Large parts of Australia are under water as I write and many country communities have been almost wiped out by the worst floods in fifty years or more. The spiritual and economic damage is almost beyond estimate. However generous Australians might be, resources of aid have limits. Millions have already been donated to a relief fund. (almost $20 million to date). Its really though just a drop in the bucket compared to the estimates of damage that range well into the billions.
Meanwhile, the federal Australian government yesterday announced changes to the asylum seeker legal processes that will add millions to the cost of processing boat people. For anyone not familiar with how the asylum seeker process works, here’s a brief summary.
Asylum seeker Ali gets on a boat with his family and travels to Australia. The boat is intercepted and Ali and family end up held in a detention centre. There Ali is initially assessed and he goes in one of two directions. If he meets internationally designed guidelines, he is accepted as an Asylum seeker and granted a visa. If not, he gets sent home. Ha ha. That a joke of course. In fact that is what the new regulations address. Previously, Ali had one right of appeal to a body called the “Independent Merits Review. If Ali failed there he was sent back to where he came from. The Gillard Government has extended the appeals process. Ali now has access to the full Australian judicial system.
Ali now has four appeal routes. If he misses out at the Independent Merits Review, he can go on to the Federal Magistrates Court, from there to the Federal Appeals Court, and from there to the High Court.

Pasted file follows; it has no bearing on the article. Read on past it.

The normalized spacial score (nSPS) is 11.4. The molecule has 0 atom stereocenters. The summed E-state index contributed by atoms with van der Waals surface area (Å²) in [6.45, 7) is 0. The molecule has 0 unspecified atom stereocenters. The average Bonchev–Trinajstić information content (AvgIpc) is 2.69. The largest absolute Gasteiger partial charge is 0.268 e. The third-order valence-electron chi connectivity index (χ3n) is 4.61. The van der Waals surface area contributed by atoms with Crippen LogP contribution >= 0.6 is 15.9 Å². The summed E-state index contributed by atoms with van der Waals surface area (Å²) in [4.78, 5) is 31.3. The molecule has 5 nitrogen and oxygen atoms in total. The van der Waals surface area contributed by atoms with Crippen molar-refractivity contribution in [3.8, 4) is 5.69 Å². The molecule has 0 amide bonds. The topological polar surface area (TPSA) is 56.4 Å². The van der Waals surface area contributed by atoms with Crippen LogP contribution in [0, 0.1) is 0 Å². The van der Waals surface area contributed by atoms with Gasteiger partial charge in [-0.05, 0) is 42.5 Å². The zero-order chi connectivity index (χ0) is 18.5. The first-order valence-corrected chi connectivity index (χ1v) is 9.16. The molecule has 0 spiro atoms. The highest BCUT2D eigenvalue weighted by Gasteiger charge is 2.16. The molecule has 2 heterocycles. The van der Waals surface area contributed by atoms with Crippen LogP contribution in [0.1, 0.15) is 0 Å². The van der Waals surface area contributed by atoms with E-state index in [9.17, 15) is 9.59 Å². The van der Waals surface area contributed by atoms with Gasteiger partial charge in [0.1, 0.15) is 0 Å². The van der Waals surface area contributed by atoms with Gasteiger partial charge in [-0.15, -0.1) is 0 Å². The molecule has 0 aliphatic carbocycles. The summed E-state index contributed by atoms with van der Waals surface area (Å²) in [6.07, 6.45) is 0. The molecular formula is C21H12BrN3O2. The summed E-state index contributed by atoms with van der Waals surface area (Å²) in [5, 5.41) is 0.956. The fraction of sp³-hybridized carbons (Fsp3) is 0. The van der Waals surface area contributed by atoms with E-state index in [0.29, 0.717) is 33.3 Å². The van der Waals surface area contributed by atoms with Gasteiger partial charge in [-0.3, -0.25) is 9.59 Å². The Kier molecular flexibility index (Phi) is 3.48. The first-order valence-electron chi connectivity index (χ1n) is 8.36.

An opposition study last year showed that the average asylum seeker cost Australian taxpayers $82000 to process. Meaning it takes the taxes of nearly seven average wage earners on $62,000 a year to cover the cost of one detainee. What will the changes add to this cost? Well there’s 1400 ready to be processed right now and if they appeal, they’ll most likely do so under legal aid. What do you think this will add to the cost readers? I’d say probably about a half to one million dollars.
It doesn’t end there of course. There are all the other costs associated with running various government services such as interceptor ships, aerial and sea surveillance, transport of the aslyum seekers and boat crews. Funding their applications for family re-unification processes.
Non English speaking 29-year-old Iraqi refugee Wesam al-Khaledi was granted a protection visa last July. He presently lives in Sydney on $230 a week in dole payments but has also applied for his wife and two children to be granted protection in Australia in August.
“They are still not here yet and I say ‘Why, why is it taking so long?’ . . . I can’t sleep, I am so depressed without them,” he said. “There must be more transparency in the work of the Immigration Department. There also must be a clear time-frame….because it is not fair for them to treat us the way they have. The government must fix this properly.”
I agree Wesam. The government must indeed fix this properly. I say that Australia immediately withdraws from any international agreements mandating participation in the asylum seeking system on the grounds that the floods make it unaffordable. The whole shonky system, that is in reality a magnet attracting people like Wesam to Australia, should be shut down. Any boat people arriving should be immediately transported by sea or air back to their country of origin. We just cannot afford any more of this lunacy.
I wonder how much Wesam has donated to flood relief.